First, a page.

In my study on kneeling in prayer I have discovered that kneeling signifies at least three things:
1. It is recognition that God is greater than I am; that He is my creator and my Lord. It is seeing my smallness and weakness in comparison to His greatness and strength. Psalms 95:6 says, “Let us kneel before the Lord our maker.” And then in Luke 10:17 we have the account of a man who ran up to Jesus and knelt before Him and said, “Good Teacher, what shall I do to inherit eternal life?”
Yes, He is our maker, teacher, and Lord; and He is the only one who can give us eternal Life. It is so appropriate for all to kneel before Him.
2. It is reacting out of a great burden for one who is lost or has a great need. And it is recognition that I can do nothing to help, that only God can help. We see this in Acts 7:60 and again in 9:40. In the first passage, Stephen, after preaching to a crowd and then being stoned, fell on his knees, and with his last words he cried out with a loud voice, “Lord, do not hold this sin against them!” Here we see clearly that Stephen, even while being stoned, was not thinking of himself but had a great burden for the salvation of his murderers. And so being burdened but unable to help he fell on his knees and cries out desperately to God. This prayer no doubt was heard and answered by God; for Paul, being the leader of that mob, was later dramatically saved (Acts 9:1-19).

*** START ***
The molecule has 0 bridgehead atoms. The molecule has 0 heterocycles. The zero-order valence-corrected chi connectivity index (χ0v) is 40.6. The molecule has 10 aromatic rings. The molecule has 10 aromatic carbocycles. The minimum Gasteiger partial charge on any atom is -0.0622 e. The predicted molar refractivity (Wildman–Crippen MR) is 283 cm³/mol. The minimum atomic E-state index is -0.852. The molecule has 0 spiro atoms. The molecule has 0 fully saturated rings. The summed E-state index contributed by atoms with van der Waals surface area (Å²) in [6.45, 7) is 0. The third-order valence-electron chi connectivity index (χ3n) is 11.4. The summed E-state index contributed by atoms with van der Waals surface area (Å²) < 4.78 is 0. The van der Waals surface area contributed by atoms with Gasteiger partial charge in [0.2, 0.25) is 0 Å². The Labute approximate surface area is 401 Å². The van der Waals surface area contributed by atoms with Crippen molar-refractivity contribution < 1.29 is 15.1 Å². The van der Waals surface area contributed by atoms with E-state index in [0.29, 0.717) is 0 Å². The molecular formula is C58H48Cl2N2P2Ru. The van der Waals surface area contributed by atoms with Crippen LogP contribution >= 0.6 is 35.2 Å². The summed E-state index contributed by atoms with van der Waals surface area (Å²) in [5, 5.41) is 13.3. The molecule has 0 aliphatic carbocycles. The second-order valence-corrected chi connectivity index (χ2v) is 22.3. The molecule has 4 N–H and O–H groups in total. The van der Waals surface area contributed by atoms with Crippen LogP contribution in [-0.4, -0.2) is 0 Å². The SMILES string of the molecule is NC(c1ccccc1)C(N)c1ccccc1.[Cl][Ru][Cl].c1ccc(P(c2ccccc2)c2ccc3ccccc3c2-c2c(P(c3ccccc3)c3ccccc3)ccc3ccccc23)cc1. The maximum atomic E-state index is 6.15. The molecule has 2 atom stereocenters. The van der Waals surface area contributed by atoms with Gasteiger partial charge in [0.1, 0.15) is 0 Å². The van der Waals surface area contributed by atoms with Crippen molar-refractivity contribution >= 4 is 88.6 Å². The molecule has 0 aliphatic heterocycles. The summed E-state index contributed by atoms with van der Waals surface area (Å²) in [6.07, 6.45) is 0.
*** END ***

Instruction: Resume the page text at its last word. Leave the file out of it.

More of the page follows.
Then in Acts 9:40 there is the account of the raising of the girl Tabitha from the dead through the prayers of Peter. The way it actually happened was that when he entered the room and saw her lying dead, he first knelt down and then prayed. I believe his kneeling was a sign that though he was greatly burdened, he could do nothing, only God could raise her up.
3. It is an act of true worship, a way in which we show to God special honor and respect. In Old Testament times certain kings and even Prime Ministers were knelt down to and given homage. This was the case, as we see in the book of Esther, when all were under orders by the king to kneel down to Hamon, the newly elected Prime Minister. But some devout Jews including Mordecai, Esther’s cousin, refused to kneel down. For Mordecai gave this kind of respect and worship to only the true God.
So much more can be said about kneeling in prayer. The act of kneeling tends to bring what is lacking to our mind as we pray. It gives us a more direct feeling that we are actually praying. It calls our inner spirit to attention and brings vibrancy to our prayers. It shows to God and confirms to ourselves that we mean business.